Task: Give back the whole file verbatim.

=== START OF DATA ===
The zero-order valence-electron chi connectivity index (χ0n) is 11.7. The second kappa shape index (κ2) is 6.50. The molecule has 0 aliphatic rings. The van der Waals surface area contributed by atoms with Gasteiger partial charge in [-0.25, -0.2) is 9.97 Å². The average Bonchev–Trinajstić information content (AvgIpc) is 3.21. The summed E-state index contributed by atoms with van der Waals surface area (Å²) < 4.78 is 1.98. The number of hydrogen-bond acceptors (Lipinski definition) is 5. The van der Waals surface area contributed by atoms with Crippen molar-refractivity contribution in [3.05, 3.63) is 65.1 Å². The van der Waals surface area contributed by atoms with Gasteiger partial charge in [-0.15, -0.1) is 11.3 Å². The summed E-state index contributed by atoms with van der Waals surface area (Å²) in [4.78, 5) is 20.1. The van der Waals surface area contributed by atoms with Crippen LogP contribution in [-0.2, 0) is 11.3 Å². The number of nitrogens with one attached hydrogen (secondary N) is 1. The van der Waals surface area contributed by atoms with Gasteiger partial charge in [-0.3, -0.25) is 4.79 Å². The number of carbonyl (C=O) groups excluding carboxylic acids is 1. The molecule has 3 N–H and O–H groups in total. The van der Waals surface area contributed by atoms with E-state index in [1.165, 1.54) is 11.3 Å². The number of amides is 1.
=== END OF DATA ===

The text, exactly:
The zero-order valence-electron chi connectivity index (χ0n) is 11.7. The second kappa shape index (κ2) is 6.50. The molecule has 0 aliphatic rings. The van der Waals surface area contributed by atoms with Gasteiger partial charge in [-0.25, -0.2) is 9.97 Å². The average Bonchev–Trinajstić information content (AvgIpc) is 3.21. The summed E-state index contributed by atoms with van der Waals surface area (Å²) < 4.78 is 1.98. The number of hydrogen-bond acceptors (Lipinski definition) is 5. The van der Waals surface area contributed by atoms with Crippen molar-refractivity contribution in [3.05, 3.63) is 65.1 Å². The van der Waals surface area contributed by atoms with Gasteiger partial charge in [-0.15, -0.1) is 11.3 Å². The summed E-state index contributed by atoms with van der Waals surface area (Å²) in [4.78, 5) is 20.1. The van der Waals surface area contributed by atoms with Crippen LogP contribution in [-0.2, 0) is 11.3 Å². The number of nitrogens with one attached hydrogen (secondary N) is 1. The van der Waals surface area contributed by atoms with Gasteiger partial charge in [-0.3, -0.25) is 4.79 Å². The number of carbonyl (C=O) groups excluding carboxylic acids is 1. The molecule has 3 N–H and O–H groups in total. The van der Waals surface area contributed by atoms with E-state index in [1.165, 1.54) is 11.3 Å². The number of amides is 1.